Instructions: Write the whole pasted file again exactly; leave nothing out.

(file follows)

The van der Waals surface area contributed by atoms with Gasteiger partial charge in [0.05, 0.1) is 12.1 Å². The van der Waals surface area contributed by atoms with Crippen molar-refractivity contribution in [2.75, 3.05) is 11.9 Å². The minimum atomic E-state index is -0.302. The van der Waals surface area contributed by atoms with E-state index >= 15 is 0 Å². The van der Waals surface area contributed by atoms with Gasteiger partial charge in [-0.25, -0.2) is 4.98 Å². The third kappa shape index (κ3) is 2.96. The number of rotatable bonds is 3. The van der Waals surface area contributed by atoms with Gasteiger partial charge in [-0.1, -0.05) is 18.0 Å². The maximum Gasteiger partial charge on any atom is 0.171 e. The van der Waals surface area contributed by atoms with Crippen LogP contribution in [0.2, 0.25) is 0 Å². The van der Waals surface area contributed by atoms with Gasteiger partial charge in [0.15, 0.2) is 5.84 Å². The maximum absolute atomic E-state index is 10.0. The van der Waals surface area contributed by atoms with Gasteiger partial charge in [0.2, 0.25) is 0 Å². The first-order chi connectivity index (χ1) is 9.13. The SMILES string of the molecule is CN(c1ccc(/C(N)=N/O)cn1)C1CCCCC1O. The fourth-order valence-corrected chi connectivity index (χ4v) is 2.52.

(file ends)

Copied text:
The van der Waals surface area contributed by atoms with Gasteiger partial charge in [0.05, 0.1) is 12.1 Å². The van der Waals surface area contributed by atoms with Crippen molar-refractivity contribution in [2.75, 3.05) is 11.9 Å². The minimum atomic E-state index is -0.302. The van der Waals surface area contributed by atoms with E-state index >= 15 is 0 Å². The van der Waals surface area contributed by atoms with Gasteiger partial charge in [-0.25, -0.2) is 4.98 Å². The third kappa shape index (κ3) is 2.96. The number of rotatable bonds is 3. The van der Waals surface area contributed by atoms with Gasteiger partial charge in [-0.1, -0.05) is 18.0 Å². The maximum Gasteiger partial charge on any atom is 0.171 e. The van der Waals surface area contributed by atoms with Crippen LogP contribution in [0.2, 0.25) is 0 Å². The van der Waals surface area contributed by atoms with Gasteiger partial charge in [0.15, 0.2) is 5.84 Å². The maximum absolute atomic E-state index is 10.0. The van der Waals surface area contributed by atoms with Gasteiger partial charge in [0.2, 0.25) is 0 Å². The first-order chi connectivity index (χ1) is 9.13. The SMILES string of the molecule is CN(c1ccc(/C(N)=N/O)cn1)C1CCCCC1O. The fourth-order valence-corrected chi connectivity index (χ4v) is 2.52.